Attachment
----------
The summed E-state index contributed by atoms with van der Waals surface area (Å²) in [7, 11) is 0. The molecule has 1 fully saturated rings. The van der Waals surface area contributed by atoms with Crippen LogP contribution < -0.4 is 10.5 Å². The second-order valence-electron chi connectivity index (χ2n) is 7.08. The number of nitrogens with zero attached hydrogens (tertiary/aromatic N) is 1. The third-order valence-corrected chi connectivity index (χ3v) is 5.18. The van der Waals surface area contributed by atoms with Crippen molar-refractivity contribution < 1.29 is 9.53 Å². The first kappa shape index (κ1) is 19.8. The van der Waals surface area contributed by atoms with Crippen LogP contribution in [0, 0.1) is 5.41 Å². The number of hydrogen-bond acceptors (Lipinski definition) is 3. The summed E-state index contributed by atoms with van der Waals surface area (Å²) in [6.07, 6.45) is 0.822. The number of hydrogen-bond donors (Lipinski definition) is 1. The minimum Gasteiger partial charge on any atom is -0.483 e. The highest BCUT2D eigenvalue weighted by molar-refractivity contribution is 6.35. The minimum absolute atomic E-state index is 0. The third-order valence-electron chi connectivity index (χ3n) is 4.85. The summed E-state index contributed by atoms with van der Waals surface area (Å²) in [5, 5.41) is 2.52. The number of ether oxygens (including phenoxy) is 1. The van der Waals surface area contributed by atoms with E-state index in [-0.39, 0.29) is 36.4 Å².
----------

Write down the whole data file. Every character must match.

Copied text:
The summed E-state index contributed by atoms with van der Waals surface area (Å²) in [7, 11) is 0. The molecule has 1 fully saturated rings. The van der Waals surface area contributed by atoms with Crippen LogP contribution < -0.4 is 10.5 Å². The second-order valence-electron chi connectivity index (χ2n) is 7.08. The number of nitrogens with zero attached hydrogens (tertiary/aromatic N) is 1. The third-order valence-corrected chi connectivity index (χ3v) is 5.18. The van der Waals surface area contributed by atoms with Crippen molar-refractivity contribution < 1.29 is 9.53 Å². The first kappa shape index (κ1) is 19.8. The van der Waals surface area contributed by atoms with Crippen LogP contribution in [0, 0.1) is 5.41 Å². The number of hydrogen-bond acceptors (Lipinski definition) is 3. The summed E-state index contributed by atoms with van der Waals surface area (Å²) in [6.07, 6.45) is 0.822. The number of hydrogen-bond donors (Lipinski definition) is 1. The minimum Gasteiger partial charge on any atom is -0.483 e. The highest BCUT2D eigenvalue weighted by molar-refractivity contribution is 6.35. The minimum absolute atomic E-state index is 0. The third-order valence-electron chi connectivity index (χ3n) is 4.85. The summed E-state index contributed by atoms with van der Waals surface area (Å²) in [5, 5.41) is 2.52. The number of ether oxygens (including phenoxy) is 1. The van der Waals surface area contributed by atoms with E-state index in [-0.39, 0.29) is 36.4 Å².